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Gallup's New Likely Voter Model

Topics: Charts , Gallup , Likely Voters , Pollster.com

Though I caught reference to it elsewhere, I managed to overlook the detailed description in today's Gallup Daily release of how they will report "likely voter" results for the rest of the campaign:

Likely Voter Estimates

Obama's current advantage is slightly less when estimating the preferences of likely voters, which Gallup will begin reporting on a regular basis between now and the election. Gallup is providing two likely voter estimates to take into account different turnout scenarios.

The first likely voter model is based on Gallup's traditional likely voter assumptions, which determine respondents' likelihood to vote based on how they answer questions about their current voting intention and past voting behavior. According to this model, Obama's advantage over McCain is 50% to 46% in Oct. 9-11 tracking data.

The second likely voter estimate is a variation on the traditional model, but is only based on respondents' current voting intention. This model would take into account increased voter registration this year and possibly higher turnout among groups that are traditionally less likely to vote, such as young adults and racial minorities (Gallup will continue to monitor and report on turnout indicators by subgroup between now and the election). According to this second likely voter model, Obama has a 51% to 45% lead over McCain.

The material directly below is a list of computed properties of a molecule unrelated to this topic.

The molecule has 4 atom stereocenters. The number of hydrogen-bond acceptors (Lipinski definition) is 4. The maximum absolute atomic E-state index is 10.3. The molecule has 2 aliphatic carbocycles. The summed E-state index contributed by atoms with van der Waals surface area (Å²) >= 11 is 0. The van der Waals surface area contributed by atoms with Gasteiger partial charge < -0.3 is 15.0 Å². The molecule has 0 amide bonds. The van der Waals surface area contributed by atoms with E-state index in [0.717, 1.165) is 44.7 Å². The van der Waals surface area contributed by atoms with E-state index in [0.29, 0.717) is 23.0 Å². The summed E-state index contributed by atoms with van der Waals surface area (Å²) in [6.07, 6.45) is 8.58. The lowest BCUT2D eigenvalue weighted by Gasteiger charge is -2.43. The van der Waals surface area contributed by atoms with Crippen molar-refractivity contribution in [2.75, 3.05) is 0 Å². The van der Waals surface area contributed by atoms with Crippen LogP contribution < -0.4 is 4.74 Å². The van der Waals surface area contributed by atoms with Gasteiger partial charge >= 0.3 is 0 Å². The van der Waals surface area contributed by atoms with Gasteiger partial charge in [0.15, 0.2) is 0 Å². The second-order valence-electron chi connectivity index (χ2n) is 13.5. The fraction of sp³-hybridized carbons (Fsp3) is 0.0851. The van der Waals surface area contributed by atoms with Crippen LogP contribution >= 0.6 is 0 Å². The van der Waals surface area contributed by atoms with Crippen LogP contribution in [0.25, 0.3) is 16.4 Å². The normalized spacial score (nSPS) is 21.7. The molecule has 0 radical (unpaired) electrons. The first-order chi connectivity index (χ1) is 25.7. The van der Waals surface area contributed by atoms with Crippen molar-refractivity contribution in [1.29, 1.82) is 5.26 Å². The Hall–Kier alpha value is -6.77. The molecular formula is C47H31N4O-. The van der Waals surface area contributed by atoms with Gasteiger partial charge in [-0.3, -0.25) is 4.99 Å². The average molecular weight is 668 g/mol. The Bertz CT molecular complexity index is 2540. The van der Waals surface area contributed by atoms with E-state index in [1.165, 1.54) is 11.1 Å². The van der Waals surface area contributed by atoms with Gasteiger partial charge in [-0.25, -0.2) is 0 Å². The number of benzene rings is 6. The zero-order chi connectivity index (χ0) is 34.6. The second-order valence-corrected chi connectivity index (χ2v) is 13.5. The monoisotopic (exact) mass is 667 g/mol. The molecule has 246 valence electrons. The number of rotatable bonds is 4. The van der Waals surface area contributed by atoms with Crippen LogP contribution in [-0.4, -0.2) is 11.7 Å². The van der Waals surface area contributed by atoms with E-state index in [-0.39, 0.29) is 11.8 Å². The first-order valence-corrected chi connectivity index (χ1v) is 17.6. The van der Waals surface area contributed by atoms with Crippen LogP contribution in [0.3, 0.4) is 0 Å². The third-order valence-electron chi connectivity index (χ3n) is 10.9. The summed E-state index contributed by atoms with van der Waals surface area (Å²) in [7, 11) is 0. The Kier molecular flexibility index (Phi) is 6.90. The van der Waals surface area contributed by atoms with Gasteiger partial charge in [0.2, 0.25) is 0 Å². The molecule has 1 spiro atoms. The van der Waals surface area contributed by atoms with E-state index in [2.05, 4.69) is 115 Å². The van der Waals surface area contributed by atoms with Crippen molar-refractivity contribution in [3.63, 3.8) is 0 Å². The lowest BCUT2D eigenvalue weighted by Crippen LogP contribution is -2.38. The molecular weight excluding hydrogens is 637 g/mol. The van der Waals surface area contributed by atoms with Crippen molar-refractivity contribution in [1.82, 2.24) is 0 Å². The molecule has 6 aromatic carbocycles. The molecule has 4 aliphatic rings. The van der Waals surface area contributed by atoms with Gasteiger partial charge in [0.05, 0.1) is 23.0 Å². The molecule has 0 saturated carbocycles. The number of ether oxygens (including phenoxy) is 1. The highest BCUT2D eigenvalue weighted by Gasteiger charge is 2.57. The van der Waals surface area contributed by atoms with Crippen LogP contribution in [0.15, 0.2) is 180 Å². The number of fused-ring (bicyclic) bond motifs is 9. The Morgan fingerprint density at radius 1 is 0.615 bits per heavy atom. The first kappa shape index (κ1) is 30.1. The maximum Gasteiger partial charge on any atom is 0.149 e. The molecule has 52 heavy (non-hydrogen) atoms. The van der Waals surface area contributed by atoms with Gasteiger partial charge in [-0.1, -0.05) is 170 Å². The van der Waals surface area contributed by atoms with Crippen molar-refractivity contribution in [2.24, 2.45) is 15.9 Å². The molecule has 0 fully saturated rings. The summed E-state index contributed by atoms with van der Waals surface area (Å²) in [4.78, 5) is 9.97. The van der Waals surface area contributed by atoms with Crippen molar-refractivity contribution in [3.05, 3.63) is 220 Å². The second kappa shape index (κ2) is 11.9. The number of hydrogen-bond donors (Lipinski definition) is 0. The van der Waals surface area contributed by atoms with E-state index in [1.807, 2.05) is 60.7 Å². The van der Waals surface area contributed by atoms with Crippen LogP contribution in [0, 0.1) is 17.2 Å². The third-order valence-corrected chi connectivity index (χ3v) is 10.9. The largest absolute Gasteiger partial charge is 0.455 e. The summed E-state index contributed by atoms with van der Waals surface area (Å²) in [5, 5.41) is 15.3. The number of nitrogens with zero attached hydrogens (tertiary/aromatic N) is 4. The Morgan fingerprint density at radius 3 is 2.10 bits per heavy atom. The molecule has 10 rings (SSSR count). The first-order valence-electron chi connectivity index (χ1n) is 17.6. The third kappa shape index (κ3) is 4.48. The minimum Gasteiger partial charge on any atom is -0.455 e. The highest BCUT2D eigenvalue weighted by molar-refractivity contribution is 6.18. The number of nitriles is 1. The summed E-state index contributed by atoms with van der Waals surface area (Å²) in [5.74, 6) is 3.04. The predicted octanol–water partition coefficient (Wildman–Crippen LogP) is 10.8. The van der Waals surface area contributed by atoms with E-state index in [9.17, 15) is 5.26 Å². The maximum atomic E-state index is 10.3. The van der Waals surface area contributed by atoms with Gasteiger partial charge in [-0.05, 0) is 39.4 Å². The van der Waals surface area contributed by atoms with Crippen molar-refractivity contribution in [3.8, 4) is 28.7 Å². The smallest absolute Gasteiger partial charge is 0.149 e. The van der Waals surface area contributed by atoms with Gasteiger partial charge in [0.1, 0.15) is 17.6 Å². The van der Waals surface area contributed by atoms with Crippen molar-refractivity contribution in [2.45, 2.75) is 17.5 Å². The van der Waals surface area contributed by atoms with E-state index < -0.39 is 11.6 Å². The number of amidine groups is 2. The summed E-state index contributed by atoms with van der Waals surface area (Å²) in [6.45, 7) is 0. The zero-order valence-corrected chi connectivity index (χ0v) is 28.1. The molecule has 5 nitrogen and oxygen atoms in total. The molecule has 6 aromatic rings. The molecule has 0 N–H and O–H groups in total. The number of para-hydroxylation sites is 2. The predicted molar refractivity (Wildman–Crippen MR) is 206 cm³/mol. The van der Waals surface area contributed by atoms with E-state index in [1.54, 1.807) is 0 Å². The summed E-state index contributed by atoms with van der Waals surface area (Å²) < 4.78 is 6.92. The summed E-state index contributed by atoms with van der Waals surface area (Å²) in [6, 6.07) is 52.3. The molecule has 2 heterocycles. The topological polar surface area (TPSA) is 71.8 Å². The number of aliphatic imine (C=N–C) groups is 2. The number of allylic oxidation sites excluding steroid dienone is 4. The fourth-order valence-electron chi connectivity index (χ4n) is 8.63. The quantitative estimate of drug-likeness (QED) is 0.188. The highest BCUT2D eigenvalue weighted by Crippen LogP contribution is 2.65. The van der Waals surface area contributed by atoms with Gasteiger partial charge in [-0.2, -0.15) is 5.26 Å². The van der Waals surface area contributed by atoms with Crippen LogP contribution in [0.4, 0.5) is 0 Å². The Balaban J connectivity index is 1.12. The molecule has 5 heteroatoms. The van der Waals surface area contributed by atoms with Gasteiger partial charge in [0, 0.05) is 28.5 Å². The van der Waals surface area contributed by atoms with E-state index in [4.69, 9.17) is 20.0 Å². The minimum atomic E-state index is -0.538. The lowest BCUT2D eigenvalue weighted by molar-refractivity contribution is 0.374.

With a fifty-year time series of presidential polling to consider, Gallup has often demonstrated a reluctance to change its methods. As such, Gallup does deserve credit for trying, as Jay Carney put it today, "to apply a [new] model that accounts for the electorate's likely new complexion," even if they are essentially "hedging their bets by going with two models."

Of course, that hedging presents us with a difficult decision to make about which Gallup results to include in our national trend charts. Our usual rule is to give preference to results among registered voters over samples of adults, and to "likely voter" samples over registered voters. Charles Franklin and I had a two-part exchange on this subject back in August that explains the rationale for our usual rule. As Franklin put it, "our first rule for Pollster is that we don't cherry pick." So we rely on a simple inclusion rule that relies on the pollsters' judgements:

Our decision rule says "trust the pollster" to make the best call their professional skills can make. It might not be the one we would make, but that's why the pollster is getting the big bucks. And our rule puts responsibility squarely on the pollsters shoulders as well, which is where it should be.

Unfortunately, in this case, Gallup is producing two different "likely voter" models without expressing a clear preference for either. So in this rare case, we will exercise our own judgement and opting to plot Gallup's newer "Likely Voter Model II," at least for the time being. Why? First, the Likely Voter II (the one based only on respondents current voting intention) splits the difference between the registered voter results we have been reporting for the Gallup Daily and the traditional model.